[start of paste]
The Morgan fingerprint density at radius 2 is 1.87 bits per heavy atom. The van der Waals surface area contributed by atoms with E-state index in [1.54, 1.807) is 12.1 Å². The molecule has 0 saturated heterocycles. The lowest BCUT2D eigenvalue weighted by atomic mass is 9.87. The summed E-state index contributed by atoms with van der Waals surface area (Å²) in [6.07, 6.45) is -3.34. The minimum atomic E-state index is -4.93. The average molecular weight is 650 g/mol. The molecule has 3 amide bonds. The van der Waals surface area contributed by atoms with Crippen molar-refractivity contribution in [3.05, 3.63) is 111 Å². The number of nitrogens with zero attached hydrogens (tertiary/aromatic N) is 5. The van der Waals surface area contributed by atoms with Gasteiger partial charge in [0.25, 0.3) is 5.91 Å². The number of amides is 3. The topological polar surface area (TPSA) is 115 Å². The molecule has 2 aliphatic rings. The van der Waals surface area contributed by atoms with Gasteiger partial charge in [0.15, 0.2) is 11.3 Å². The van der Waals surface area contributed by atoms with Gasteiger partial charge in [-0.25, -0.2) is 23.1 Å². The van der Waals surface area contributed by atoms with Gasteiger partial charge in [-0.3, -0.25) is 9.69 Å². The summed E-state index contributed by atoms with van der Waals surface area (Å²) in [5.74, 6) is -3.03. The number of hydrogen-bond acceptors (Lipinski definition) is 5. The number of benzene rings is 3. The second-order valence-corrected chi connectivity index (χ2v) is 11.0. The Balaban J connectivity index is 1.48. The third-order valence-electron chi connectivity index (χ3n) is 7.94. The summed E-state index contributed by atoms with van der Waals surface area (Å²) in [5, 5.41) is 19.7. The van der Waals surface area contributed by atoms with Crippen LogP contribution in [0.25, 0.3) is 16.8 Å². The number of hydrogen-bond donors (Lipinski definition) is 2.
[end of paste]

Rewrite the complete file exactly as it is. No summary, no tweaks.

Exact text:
The Morgan fingerprint density at radius 2 is 1.87 bits per heavy atom. The van der Waals surface area contributed by atoms with E-state index in [1.54, 1.807) is 12.1 Å². The molecule has 0 saturated heterocycles. The lowest BCUT2D eigenvalue weighted by atomic mass is 9.87. The summed E-state index contributed by atoms with van der Waals surface area (Å²) in [6.07, 6.45) is -3.34. The minimum atomic E-state index is -4.93. The average molecular weight is 650 g/mol. The molecule has 3 amide bonds. The van der Waals surface area contributed by atoms with Crippen molar-refractivity contribution in [3.05, 3.63) is 111 Å². The number of nitrogens with zero attached hydrogens (tertiary/aromatic N) is 5. The van der Waals surface area contributed by atoms with Gasteiger partial charge in [0.25, 0.3) is 5.91 Å². The number of amides is 3. The topological polar surface area (TPSA) is 115 Å². The molecule has 2 aliphatic rings. The van der Waals surface area contributed by atoms with Gasteiger partial charge in [0.15, 0.2) is 11.3 Å². The van der Waals surface area contributed by atoms with Gasteiger partial charge in [-0.25, -0.2) is 23.1 Å². The van der Waals surface area contributed by atoms with Gasteiger partial charge in [-0.3, -0.25) is 9.69 Å². The summed E-state index contributed by atoms with van der Waals surface area (Å²) in [5.74, 6) is -3.03. The number of hydrogen-bond acceptors (Lipinski definition) is 5. The number of benzene rings is 3. The second-order valence-corrected chi connectivity index (χ2v) is 11.0. The Balaban J connectivity index is 1.48. The third-order valence-electron chi connectivity index (χ3n) is 7.94. The summed E-state index contributed by atoms with van der Waals surface area (Å²) in [5, 5.41) is 19.7. The van der Waals surface area contributed by atoms with Crippen LogP contribution in [0.25, 0.3) is 16.8 Å². The number of hydrogen-bond donors (Lipinski definition) is 2.